You must understand their basic nature, however, and expect the right things. If you know how a cow thinks, you can work with her type of reasoning instead of against it. Don’t get mad at her if she doesn’t react to something the way you would or see things the way you do. Her instincts and thought processes equip her to find the best grazing areas, to be alert for predators (especially when her calf is young, to defend him from danger), to remember the location of a water hole or a mountain trail she’s used only one other time in her life, or the bush that had the hornet’s nest she bumped into 3 years ago.

She may not understand, however, that she must travel along a fence and through a gate to get to some hay you put out for her in the next field — until she’s done it and remembers where the gate is. She can see the hay right through the fence and wants to go straight to it, and is frustrated because she can’t. She can learn about gates, however. A calf may take longer to figure it out and may keep trying to go through the fence instead of taking the long way around, but an older cow knows the way.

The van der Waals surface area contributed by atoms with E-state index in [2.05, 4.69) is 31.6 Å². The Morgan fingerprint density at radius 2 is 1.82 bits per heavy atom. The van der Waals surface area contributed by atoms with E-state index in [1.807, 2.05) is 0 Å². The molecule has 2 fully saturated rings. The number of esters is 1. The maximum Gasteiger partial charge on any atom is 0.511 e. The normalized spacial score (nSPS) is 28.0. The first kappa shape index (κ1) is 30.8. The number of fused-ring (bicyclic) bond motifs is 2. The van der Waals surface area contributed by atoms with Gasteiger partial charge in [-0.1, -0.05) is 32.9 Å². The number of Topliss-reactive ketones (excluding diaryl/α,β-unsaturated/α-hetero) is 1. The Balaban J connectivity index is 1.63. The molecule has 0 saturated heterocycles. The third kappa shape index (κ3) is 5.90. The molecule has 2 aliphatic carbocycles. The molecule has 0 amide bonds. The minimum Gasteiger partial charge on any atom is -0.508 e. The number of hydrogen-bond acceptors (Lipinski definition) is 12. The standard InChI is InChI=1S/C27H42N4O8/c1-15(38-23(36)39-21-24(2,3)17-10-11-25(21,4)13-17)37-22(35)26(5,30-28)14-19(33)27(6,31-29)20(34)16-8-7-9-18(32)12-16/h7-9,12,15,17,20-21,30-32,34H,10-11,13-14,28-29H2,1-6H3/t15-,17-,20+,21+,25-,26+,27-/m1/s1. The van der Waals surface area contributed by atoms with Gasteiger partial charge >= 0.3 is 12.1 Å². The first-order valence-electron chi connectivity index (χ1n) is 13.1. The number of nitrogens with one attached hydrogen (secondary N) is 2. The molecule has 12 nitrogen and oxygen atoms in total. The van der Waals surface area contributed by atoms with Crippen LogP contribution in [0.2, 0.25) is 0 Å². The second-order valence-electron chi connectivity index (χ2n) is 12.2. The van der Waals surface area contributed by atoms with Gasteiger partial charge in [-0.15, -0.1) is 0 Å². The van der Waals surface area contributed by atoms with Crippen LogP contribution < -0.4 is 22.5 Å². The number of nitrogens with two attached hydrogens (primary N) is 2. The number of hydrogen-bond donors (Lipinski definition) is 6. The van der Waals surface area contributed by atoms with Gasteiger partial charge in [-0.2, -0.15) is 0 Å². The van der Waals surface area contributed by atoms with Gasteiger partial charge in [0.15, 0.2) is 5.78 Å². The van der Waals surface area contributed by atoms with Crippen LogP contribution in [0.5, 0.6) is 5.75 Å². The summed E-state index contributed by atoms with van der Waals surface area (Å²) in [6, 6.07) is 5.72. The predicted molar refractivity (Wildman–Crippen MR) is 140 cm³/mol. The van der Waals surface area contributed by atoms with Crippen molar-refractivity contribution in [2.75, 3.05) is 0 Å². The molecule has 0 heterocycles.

Before domestication (before being managed and protected by humans), cattle were preyed upon by wolves and other large predators. They relied on their senses of smell, hearing and sight to survive, responding to danger by running or fighting. They instinctively fear anything strange or new until they find out it won’t hurt them. They are alert to unusual smells, sights or sounds — ready to run (or to stand their ground and fight, if cornered, or protect a calf).